Why listen to me? … take it as chest thumping if you want
Selection of a few excerpts from newsletters during the last decade are meant to illustrate the benefits of the broad-based, holistic, systemic approach. It’s also a demonstration of the falsity of claims that the current crisis was unpredictable.
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In a sense, recent and ongoing developments serve as ‘proof’(assuming the term can be used at all outside mathematics and logic) that my resistance during the years to be completely sucked into the mainstream of the financial industry was well founded. Instead of becoming a typical sales man, measuring my success entirely in income, whatever it takes, I remained fastidious and broad-based (not to mention: modest, … ). I rarely endorsed specific products or companies, and I have no reason to apologize for the few exceptions. On my website, in talking to people and in my occasional newsletters, for more than ten years now, I’ve been talking about many things most financial service providers (notice the avoidance of the term ‘professionals’) won’t, … at least not until now. A few examples:
- While I never claimed that I’m a big investment expert (admittedly, planning and insurance, the other two big pillars of financial services, were always closer to my heart than investing itself), nevertheless, it does feel good that I usually paid attention to the right sources and authorities. It is simply an overused lie that there were not sober analysis and warnings offered by anybody of what were to come. I started my very first newsletter, in 1998, by citing Prof. Paul Krugman, the Nobel laureate in economics in 2008, on long-term investing and the ‘inappropriate instincts’ of most investors, reinforced by the long bull market and seeming prosperity. I quoted him saying that ‘even though the latest headline numbers are all rosy at first glance, they actually foreshadow a day of reckoning’.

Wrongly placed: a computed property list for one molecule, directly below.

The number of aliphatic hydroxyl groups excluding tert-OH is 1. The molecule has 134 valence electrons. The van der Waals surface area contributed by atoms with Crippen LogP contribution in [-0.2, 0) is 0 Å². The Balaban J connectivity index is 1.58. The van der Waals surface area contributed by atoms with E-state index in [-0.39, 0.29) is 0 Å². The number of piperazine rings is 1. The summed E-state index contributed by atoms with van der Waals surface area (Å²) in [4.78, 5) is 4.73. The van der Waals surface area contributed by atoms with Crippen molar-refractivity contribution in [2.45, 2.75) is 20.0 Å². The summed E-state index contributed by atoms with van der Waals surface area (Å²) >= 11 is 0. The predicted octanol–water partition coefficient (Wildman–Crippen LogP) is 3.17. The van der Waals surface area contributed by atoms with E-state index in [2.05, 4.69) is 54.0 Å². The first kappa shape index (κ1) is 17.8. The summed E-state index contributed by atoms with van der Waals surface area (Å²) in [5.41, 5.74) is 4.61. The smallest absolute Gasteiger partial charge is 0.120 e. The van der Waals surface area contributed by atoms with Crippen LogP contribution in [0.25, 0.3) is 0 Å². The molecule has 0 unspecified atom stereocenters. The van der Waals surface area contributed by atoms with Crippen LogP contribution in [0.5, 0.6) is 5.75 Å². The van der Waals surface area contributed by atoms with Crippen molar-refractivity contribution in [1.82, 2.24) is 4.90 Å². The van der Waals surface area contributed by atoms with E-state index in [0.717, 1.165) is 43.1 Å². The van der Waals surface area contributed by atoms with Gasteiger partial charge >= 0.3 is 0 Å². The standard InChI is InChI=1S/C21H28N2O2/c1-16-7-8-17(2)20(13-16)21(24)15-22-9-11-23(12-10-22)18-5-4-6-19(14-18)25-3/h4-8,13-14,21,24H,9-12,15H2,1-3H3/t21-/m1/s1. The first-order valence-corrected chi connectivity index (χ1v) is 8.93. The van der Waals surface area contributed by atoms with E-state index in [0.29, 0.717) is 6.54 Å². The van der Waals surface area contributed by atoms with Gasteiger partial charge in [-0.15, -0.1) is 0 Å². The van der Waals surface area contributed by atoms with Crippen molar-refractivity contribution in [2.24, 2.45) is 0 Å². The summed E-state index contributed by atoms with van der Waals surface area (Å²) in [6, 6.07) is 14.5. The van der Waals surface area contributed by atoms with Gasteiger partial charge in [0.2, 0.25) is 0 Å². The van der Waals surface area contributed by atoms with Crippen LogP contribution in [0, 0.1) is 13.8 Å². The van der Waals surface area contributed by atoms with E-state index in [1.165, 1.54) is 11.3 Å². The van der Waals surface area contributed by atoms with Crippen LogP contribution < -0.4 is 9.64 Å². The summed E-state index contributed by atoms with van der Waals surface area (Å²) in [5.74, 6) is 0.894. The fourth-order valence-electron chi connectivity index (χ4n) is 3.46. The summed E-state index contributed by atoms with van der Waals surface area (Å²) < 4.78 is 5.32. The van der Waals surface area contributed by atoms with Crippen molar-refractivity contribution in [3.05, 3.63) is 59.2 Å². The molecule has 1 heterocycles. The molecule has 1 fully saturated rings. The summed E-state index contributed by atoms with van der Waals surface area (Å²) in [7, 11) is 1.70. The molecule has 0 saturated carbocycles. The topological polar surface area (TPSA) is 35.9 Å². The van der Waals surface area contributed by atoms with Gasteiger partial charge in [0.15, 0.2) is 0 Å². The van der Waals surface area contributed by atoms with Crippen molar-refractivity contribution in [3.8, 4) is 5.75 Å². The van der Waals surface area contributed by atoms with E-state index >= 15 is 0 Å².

- In the second newsletter, I wrote: ‘ … we are witnessing more and more self-reinforcing cycles, sudden changes in the behaviour and cause-effect relationship of things that defy previous understanding. A well-known recent example of this was the avalanche in South East Asia, triggered by devaluation of the bath, the Thai currency, last year. And there are more and more such surprising ‘hot buttons’. As Time magazine put it, while an integrated global market was supposed to reduce volatility, what is happening is just the
opposite,. “There is still a herd mentality, only the herd has got very big and dangerous.”‘ [emphasis added now] On the following page, I referred to complexity theory and the importance of systemic approaches .
- Half a year later, in Issue #4, I quoted Mandelbrot, the father of fractal geometry, regarding the shortcomings or limitations of the ruling financial paradigm, modern portfolio theory. While he acknowledged that it has strong research and historical support, he added that it ‘poses a danger to those who believe in it too strongly’, [because it] reflects reality 95 percent of the time; unfortunately, the major events usually happen in the remaining 5 percent of the time.’ [emphasis added now]